Tenants, for the most part, will often make their rent payments in an organized and timely manner. The landlord, in turn, will often take those payments and put them towards the mortgage on the property. It is a fairly seamless transaction. Unfortunately, sometimes the landlord will stop making their mortgage payments. When a tenant finds out about this, confusion immediately ensues and the tenant is left wondering both if they should continue paying rent and if so, to whom.
Rent Payments and Contract
The first thing to establish is that an agreement to pay rent is often between the tenant and the owner of the property, and not the bank. If a contract was signed to make rent payments monthly by a certain date, this agreement is strictly between the landlord and the tenant. In many cases, the tenant will still have to pay their rent.
If the property a tenant lives in gets put into foreclosure, however, things may change slightly. A landlord is required to give their tenant a 60-day notice to leave the property. If the foreclosure conflicts with the terms of the agreement that was made with the landlord to begin with, a landlord could be liable for the costs related to a forced relocation, such as moving expenses.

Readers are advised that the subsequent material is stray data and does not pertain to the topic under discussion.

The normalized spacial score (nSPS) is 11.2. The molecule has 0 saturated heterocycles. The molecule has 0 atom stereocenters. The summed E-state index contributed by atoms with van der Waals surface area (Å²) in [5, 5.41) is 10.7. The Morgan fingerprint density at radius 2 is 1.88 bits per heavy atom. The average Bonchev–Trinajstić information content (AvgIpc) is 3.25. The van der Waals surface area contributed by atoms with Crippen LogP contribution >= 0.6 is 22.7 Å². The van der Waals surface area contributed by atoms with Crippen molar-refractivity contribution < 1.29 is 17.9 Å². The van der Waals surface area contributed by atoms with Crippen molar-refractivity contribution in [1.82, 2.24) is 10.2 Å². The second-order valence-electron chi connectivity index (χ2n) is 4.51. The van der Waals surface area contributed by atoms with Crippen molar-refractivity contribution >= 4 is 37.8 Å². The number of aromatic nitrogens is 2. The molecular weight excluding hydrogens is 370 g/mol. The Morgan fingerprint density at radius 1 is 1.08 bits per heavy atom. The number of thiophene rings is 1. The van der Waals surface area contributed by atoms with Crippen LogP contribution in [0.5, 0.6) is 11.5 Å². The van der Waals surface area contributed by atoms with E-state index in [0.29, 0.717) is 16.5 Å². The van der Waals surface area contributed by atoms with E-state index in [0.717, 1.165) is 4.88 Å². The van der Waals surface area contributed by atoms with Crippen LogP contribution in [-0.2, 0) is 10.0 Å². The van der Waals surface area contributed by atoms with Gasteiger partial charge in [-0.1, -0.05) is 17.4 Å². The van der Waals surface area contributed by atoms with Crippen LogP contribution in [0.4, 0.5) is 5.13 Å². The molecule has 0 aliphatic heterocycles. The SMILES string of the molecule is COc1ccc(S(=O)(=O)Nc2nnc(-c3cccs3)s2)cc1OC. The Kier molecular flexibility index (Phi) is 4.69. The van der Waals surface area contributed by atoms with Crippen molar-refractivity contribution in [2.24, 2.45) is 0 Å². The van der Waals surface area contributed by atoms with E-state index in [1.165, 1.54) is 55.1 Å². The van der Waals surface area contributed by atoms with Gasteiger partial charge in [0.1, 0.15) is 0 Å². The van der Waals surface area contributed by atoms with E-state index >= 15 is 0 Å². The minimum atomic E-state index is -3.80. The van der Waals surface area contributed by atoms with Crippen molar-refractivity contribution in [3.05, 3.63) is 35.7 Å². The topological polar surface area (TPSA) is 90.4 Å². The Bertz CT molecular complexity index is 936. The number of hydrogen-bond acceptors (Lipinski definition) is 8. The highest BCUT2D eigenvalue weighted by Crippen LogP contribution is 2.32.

Working with a landlord can be complicated, especially when there is a foreclosure looming over the property. A forced relocation could result in high, unexpected moving expenses, lost wages at work or even temporary unemployment. Handling a case like this takes strong, diligent legal expertise.
If you or a loved one is facing forced relocation due to a landlord who has defaulted on their mortgage, or if the landlord has defaulted on their mortgage and you are seeking legal advice, don’t wait. Contact an experienced real estate attorney who could help. Contact the law offices of Joel R. Spivack to schedule your case consultation by calling 856-488-1200 or contact online today.